EL PASO, Texas - Tuesday El Paso Community College held a ceremony to showcase a new laboratory -- but it isn't a science lab, it's a self sustaining aquaponics lab that is maintained by EPCC's culinary program.
It's a concept some say is fairly unknown in far West Texas. Instructors say El Paso's future chefs will have an upper hand in organic, eco-friendly, self-sustaining farming practices.
From the outside it looks like a typical greenhouse.
Yes you'll see some lettuce growing or basil ready to plant but fish in a tank?
"It's not just about making food it's about showing students where the food comes from," said EPCC culinary instructor Jesus Lugo.
Lugo explains it isn't an ordinary greenhouse.
The greenhouse is a aquaponics greenhouse that incorporates fish farming with produce farming.
EPCC officials say it uses a lot less water than traditional farming and can be sustainable and eco-friendly.
Students begin with maintaining fish such as tilapia in a tank, then they set up herbs and other plants like lettuce to grow.
The wastewater from the fish is piped to the plants. The nutrients from the water help the plants grow and some of those plants are used to feed the fish. It's a continuous cycle.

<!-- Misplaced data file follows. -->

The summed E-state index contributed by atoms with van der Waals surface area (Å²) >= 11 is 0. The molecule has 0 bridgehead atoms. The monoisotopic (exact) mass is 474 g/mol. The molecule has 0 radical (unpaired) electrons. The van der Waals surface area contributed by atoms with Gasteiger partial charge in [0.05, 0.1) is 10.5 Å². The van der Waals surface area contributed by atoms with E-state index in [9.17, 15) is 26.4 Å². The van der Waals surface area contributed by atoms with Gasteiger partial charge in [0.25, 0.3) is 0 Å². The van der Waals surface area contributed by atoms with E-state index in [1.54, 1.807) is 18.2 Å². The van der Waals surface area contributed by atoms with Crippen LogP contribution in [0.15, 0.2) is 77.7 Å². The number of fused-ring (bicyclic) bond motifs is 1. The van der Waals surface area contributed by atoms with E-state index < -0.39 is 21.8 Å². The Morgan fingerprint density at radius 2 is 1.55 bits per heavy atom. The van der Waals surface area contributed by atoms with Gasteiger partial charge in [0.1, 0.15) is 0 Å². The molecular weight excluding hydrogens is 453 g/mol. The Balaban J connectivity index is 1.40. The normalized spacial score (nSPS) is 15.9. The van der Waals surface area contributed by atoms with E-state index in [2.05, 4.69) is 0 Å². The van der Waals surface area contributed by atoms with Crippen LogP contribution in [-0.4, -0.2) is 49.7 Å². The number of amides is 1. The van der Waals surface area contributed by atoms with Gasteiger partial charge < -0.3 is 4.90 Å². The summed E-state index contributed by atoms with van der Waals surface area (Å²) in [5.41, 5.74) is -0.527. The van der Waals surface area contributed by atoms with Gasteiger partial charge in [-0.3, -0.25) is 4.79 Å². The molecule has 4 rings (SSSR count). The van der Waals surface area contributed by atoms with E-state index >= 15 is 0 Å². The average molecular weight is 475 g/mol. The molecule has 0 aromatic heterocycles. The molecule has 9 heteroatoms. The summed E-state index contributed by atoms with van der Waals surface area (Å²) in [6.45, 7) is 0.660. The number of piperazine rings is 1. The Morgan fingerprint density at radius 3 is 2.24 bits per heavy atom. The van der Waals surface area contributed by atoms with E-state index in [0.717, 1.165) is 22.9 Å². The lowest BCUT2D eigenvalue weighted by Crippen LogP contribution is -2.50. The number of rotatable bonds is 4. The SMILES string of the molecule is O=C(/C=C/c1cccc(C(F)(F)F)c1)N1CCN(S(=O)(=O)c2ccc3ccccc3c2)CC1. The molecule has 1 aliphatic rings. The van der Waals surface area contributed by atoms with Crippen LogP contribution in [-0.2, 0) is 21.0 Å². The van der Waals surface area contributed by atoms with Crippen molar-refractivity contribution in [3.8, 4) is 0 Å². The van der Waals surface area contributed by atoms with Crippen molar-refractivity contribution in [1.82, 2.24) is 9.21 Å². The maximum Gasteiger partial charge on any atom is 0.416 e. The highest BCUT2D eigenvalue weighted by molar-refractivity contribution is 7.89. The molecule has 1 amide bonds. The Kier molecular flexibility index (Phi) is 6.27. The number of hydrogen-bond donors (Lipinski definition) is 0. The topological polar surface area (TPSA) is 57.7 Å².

Culinary students are involved every step of the process.
"They take care of the greenhouse, they take care of the fish, they take care of feeding them watering them, making sure that their chemicals are correct, they pick the weeds, so it is a labor of love," Lugo said.
The Green Advantage aquaponics greenhouse was paid for by a grant from the United States Department of Agriculture and the University of Texas at El Paso with a cost of $220,000.
The food served at the ceremony was made with herbs grown in the aquaponics green house and although it's still in the beginning stages Lugo is already thinking of future possibilities.
"Once we get the vegetables going we want to have a farmers market and students can prepare food and show them what we can do with the food we are growing," Lugo said.
The greenhouse uses solar power to run some of the equipment. It isn't 100 percent sustainable yet but they say it will be soon. And, when they are fully grown, the tilapia will be up for dinner too.